Descriptive Writing – How Much is Too Much?

Lately I’ve been devouring books by Sandra Brown. I particularly like her descriptions of people and places. I mentioned her to someone and that person’s response was that she describes too much. I know that not every reader is going to appreciate or like the works of every author. Obviously, that’s one reasons there are so many genres!

I’m in the middle of rewrites on my third Coyote book. For ease, I’m calling it Calypso Coyote, but I see where I can embellish scenes and people with more descriptions. The thing I don’t want to do is have a reader feel that I’ve gone overboard and be thinking “get on with the action – enough details.’  Of course the obvious answer is to make it appropriate to the novel one is writing. In my first book of the Coyote Series, I put in a lot of descriptions. Some people said it gave it a richness, others said it was too much description.

The reason for this blog is to ask you, the reader, how much descriptive writing works for you? At what point do you think, ENOUGH ALREADY! Rather than ‘he said’ I do like ‘he said, sneering.’ I have a far better picture of the character when things like that are added. If the character’s dress and physical looks are described (and I don’t mean in a boring way), I find I can picture them much more readily and they become more  meaningful to me. Same with settings and times of the year. To me it adds depth. However, with descriptive writing come a backing away from the action.

Please, let me know your thoughts on this subject I really am interested to hear what readers have to say about descriptive writing.

Is Timing Everything

I invite you to read this interview Susan Noble of Into Another World, http://wp.me/p2Dhbj-ZX published. She really asked some interesting questions! Timing couldn’t have been better since Tea Party Teddy’s Legacy is free through January 27th!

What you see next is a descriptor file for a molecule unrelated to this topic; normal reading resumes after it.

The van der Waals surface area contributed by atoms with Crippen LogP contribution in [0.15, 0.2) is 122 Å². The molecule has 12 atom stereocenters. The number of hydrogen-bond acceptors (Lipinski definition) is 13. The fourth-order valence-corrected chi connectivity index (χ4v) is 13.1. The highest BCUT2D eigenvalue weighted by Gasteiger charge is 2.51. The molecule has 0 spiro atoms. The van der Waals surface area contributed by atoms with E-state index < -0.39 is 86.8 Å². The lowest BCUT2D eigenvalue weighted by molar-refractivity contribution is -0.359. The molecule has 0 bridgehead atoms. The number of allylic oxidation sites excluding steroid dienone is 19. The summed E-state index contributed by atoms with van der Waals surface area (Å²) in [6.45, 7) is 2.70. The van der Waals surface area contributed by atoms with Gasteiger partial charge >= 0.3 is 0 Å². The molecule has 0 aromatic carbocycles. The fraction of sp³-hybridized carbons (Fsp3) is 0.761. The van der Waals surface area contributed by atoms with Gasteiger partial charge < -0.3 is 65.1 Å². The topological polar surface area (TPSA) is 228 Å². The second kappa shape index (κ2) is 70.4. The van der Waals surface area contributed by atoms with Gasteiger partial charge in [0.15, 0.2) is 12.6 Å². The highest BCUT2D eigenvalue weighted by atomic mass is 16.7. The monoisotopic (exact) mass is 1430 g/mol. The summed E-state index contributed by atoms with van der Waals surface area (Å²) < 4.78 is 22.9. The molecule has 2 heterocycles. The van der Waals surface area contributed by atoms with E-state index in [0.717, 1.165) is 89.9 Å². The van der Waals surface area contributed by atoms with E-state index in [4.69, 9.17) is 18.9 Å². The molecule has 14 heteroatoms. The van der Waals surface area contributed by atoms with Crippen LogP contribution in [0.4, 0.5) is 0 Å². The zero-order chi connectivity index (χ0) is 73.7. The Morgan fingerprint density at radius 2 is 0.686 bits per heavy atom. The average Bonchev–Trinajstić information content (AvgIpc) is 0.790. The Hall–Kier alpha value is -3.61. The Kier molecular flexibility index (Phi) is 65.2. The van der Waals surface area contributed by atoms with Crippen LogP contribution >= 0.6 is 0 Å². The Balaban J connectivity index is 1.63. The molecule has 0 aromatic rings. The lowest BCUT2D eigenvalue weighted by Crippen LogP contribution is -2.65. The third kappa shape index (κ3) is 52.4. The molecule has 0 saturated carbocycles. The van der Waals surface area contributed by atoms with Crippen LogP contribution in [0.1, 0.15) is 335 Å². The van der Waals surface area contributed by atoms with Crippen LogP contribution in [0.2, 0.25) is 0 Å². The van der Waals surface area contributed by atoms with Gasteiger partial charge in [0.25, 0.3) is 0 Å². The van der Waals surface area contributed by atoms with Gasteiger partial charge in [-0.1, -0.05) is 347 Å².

Today’s Featured Author: Dianne Harman

Today I have author Dianne Harman on my site for a quick Q&A session about her latest book Tea Party Teddy’s Legacy.

Interview

Where were you born and where do you call home?

I was born in Tacoma, Washington, grew up in Kansas City and have called Huntington Beach, California my home for many years.

What or who inspired you to start writing?

I have always been a reader, really from the time I had a library card before kindergarten! I was an English major in college many years ago. Never thought I had the necessary credentials to write – hadn’t attended workshops, critique groups, etc. My husband gave me a copy of Stephen King’s book, On Writing. He more or less says, “Just Do It” and so I did.

How much of yourself, your personality or your experiences, is in your books?

I don’t think you can be a writer of contemporary fiction and not have some of your thoughts and experiences in them. In Blue Coyote Motel, I write of a character who treks to Nepal to attend the Mani Rimdu Festival in the Himalayas. I did. In Tea Party Teddy I write of a political wife who has a woman come up to her when she’s sitting at the head table of the Boys & Girls Club Dinner and tell her it’s wonderful to see a politician not married to a “trophy wife” and who is even wearing the same outfit she wore to the event last years. Swell. That happened to me!

Please tell us about your current release.

My fourth book, published this month, is a novella, a sequel to Tea Party Teddy. The name is Tea Party Teddy’s Legacy. I never planned on writing a sequel, but so many people asked what happened to Nina and Bob, characters from Tea Party Teddy, that it demanded being written. It’s a short political thriller exposing greed and hunger for power in the political world.

What inspired you to write this book?

My husband was a California State Senator and I spent most of the twelve years he was in office in Sacramento, California entertaining Governors, Congressmen and politicians from both parties. I was “an insider” and had first-hand knowledge of just how much greed and corruption there is in politics

How did you come up with the title?

It’s the sequel to Tea Party Teddy, really the legacy he leaves. There’s a strong element of  romance and family life in the book as well as Teddy’s legacy of greed and corruption.

Which of your characters is your favorite? Do you dislike any of them?

Love Bob and Nina. Can’t stand the reverend. My favorite character in probably all of my books is the PI, Slade Kelly. He’s a reprobate, but I find him irresistible.

Can you tell us a little about the black moment in your book?

Sure. It will probably be easier if I just quote a few lines from the back of the book: “Will Bob and Nina be able to hold their family together? Will Slade Kelly, the well-known private investigator, be able to protect the Silva family from the reverend’s criminal plans? And just where do those babies come from that the reverend ‘places’ with families? And why is every television station in California and across the nation featuring Bob Silva as their lead story on the evening news?”